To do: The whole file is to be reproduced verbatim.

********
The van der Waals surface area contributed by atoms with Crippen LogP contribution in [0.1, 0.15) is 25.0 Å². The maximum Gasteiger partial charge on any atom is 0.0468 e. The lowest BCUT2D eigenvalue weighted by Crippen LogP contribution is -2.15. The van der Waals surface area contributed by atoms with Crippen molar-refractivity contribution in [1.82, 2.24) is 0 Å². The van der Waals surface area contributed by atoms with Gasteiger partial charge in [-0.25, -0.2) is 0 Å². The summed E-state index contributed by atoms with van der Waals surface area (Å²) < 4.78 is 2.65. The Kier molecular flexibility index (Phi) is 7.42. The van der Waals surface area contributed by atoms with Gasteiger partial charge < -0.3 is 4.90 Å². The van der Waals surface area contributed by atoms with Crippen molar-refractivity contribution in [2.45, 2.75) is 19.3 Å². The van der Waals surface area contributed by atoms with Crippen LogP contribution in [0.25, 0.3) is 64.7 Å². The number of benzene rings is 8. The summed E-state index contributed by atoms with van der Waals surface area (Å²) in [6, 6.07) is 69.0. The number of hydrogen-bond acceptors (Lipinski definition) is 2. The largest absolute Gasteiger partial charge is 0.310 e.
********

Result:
The van der Waals surface area contributed by atoms with Crippen LogP contribution in [0.1, 0.15) is 25.0 Å². The maximum Gasteiger partial charge on any atom is 0.0468 e. The lowest BCUT2D eigenvalue weighted by Crippen LogP contribution is -2.15. The van der Waals surface area contributed by atoms with Crippen molar-refractivity contribution in [1.82, 2.24) is 0 Å². The van der Waals surface area contributed by atoms with Gasteiger partial charge in [-0.25, -0.2) is 0 Å². The summed E-state index contributed by atoms with van der Waals surface area (Å²) < 4.78 is 2.65. The Kier molecular flexibility index (Phi) is 7.42. The van der Waals surface area contributed by atoms with Gasteiger partial charge < -0.3 is 4.90 Å². The van der Waals surface area contributed by atoms with Crippen molar-refractivity contribution in [2.45, 2.75) is 19.3 Å². The van der Waals surface area contributed by atoms with Crippen LogP contribution in [0.25, 0.3) is 64.7 Å². The number of benzene rings is 8. The summed E-state index contributed by atoms with van der Waals surface area (Å²) in [6, 6.07) is 69.0. The number of hydrogen-bond acceptors (Lipinski definition) is 2. The largest absolute Gasteiger partial charge is 0.310 e.